I recently discovered the beauty of uplifting music. Since being back from our missions, Zoe and I really have been trying to get back into I guess what most people would call “normal life”. Regular music, movies, computers weren’t really part of our usual routine. I’ve realized my taste in music has been refined over the years. I use to enjoy more upbeat, louder music, however somehow I find the calming, soft tones of slower beats more likable and comforting.
Music is very powerful. I can enjoy a good song but I can’t sing or play music very well. Growing up, all three of us were required to learn how to play the piano. I honestly hated it. Banging out keys and scales on the piano for hours was an ordeal. I made up my little mind that I was never going to be good at it.
Our mum made a deal with all 3 of us that we could quit right after Grade 7 exams (yes we do piano exams in HK). I remember walking into my last piano exam at age 16. I can still see the examiner’s face in my mind during the aural part of my exam (where I had to sing a tune back to her). Her face was blank after she heard me sing. She asked kindly if I wanted to try again. I could see it written all over her face. She obviously thought I was tone deaf. They word humiliation doesn’t even enough to describe how I felt. That is the story of my music career. Period.
Fast forward a few years. August 2014. I was sitting in the Visitor Centre in Palmyra New York. (In the church we have many visitor centers around the United States that everyone is welcome to into to understand the history and the basic beliefs of our church). I was a brand new missionary at that time. A man of Mexican descent dressed in black walked in. He asked for some water and we directed him to the fountains. He looked distressed. My companion, inspired, asked if he wanted a tour of our visitor center, since it was full of displays about our church. He declined. She went further to persuade him to just come to sit in the room with the statue of Jesus Christ. Upon entering the room, he just broke down. After a period of silence, he relayed the story of how he was planning to bike a couple hours away (on a HIGHWAY) to his uncle’s house. He had decided to leave his girlfriend and his children. He was done with all the fighting. The anger in his voice was apparent. However, the pain and regret was evident in his tears. Not knowing what to do, I felt a sudden impression to ask if we could sing for him.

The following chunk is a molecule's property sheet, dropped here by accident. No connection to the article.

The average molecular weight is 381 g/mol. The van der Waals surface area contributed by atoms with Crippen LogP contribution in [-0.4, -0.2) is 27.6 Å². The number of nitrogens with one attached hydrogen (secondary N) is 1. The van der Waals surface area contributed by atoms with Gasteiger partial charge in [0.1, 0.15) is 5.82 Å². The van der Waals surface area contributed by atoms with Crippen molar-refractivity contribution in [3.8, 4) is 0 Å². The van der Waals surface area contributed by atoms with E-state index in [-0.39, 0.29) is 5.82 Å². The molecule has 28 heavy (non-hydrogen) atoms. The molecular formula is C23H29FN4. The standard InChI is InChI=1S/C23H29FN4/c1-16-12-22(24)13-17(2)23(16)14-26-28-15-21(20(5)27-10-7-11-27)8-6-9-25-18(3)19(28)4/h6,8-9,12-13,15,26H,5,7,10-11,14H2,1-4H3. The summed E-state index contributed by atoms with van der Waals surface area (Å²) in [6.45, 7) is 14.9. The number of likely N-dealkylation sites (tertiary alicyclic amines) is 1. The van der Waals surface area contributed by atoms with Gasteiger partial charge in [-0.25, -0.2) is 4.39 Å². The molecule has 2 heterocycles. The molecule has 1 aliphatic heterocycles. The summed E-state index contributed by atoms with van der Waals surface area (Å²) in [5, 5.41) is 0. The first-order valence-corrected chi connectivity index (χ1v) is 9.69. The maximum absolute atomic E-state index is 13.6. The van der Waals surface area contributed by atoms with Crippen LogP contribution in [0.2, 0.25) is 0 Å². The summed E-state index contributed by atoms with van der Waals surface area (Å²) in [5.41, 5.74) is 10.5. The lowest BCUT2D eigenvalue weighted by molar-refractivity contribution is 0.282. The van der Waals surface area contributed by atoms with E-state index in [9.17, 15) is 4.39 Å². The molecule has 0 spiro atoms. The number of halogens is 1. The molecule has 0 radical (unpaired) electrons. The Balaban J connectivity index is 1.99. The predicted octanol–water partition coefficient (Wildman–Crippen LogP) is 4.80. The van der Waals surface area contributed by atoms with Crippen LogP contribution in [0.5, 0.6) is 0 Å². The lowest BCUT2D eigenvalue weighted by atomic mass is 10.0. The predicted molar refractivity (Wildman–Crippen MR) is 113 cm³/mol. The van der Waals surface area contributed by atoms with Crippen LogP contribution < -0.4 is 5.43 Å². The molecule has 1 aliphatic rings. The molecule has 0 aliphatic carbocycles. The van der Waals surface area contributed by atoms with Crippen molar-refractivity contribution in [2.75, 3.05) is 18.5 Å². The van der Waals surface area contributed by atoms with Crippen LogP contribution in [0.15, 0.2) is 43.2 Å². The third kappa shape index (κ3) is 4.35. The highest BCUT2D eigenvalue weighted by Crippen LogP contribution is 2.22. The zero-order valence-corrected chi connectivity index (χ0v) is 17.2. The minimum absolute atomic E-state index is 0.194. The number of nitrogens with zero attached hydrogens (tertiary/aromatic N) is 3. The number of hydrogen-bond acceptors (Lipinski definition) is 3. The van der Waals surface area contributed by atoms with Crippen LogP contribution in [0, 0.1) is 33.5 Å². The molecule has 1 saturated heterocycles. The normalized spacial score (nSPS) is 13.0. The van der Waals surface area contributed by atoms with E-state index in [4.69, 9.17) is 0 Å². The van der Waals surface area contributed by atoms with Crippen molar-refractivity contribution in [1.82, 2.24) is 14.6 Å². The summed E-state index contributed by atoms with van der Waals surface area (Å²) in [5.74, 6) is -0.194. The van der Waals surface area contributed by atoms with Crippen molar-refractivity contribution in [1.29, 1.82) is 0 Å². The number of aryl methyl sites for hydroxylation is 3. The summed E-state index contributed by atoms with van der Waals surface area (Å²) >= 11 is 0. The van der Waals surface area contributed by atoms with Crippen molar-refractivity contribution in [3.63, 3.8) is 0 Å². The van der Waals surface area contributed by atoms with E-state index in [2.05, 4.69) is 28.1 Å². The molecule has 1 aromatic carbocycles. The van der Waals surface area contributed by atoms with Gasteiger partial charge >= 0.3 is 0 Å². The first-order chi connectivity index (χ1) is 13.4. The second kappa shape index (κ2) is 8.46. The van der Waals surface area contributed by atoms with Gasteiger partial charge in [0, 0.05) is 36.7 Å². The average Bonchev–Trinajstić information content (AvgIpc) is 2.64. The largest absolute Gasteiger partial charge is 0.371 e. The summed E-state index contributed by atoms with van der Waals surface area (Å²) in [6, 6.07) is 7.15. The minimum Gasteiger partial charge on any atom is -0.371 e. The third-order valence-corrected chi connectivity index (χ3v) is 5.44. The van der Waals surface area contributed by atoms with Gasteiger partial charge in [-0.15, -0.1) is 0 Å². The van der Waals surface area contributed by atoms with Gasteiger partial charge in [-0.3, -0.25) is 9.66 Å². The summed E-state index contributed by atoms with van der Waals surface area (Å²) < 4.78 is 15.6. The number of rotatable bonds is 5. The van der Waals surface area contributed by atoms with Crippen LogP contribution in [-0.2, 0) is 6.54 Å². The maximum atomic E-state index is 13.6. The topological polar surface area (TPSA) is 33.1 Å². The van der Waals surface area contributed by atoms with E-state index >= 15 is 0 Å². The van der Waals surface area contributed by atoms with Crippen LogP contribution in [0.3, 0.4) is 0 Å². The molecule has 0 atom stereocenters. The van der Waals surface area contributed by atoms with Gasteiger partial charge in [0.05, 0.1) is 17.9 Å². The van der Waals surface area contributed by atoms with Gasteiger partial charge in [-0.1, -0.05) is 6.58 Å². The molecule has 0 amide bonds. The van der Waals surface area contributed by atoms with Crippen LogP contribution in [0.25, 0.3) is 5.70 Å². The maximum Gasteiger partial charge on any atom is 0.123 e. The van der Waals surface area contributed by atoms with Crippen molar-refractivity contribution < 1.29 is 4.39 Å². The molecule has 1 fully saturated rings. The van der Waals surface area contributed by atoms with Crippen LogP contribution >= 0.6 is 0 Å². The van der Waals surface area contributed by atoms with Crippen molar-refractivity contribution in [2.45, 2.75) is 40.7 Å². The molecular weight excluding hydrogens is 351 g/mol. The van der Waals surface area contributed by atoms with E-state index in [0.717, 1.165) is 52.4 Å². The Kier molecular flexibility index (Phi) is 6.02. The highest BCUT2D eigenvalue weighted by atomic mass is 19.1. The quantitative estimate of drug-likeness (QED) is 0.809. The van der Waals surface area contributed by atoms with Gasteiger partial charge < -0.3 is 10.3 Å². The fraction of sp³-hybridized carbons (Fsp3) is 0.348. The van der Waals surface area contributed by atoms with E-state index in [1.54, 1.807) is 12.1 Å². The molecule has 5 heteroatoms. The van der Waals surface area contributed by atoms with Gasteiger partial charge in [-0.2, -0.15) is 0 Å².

Singing?! That was not me at all! I still remembered that humiliating aural exam experience years ago. I knew I was not born to sing. But at that moment I felt that father needed it. No matter how bad my previous experience was I knew this was what I needed to do. So pushing away all thoughts of worries, questions and insecurities, I prayed for confidence and for a miracle to happen.
Trying to forgetting lack of singing talent, me and my companion sang the well known, beautiful hymn “I need thee every hour”.
The next thing that happened was a miracle. As we sang, I watched tears flowing down the man’s cheek. I have never seen music touch someone so powerfully. When he was finally able to control his emotions, he sincerely thanked us for the music and left with a huge smile on his face. His whole demeanor had changed.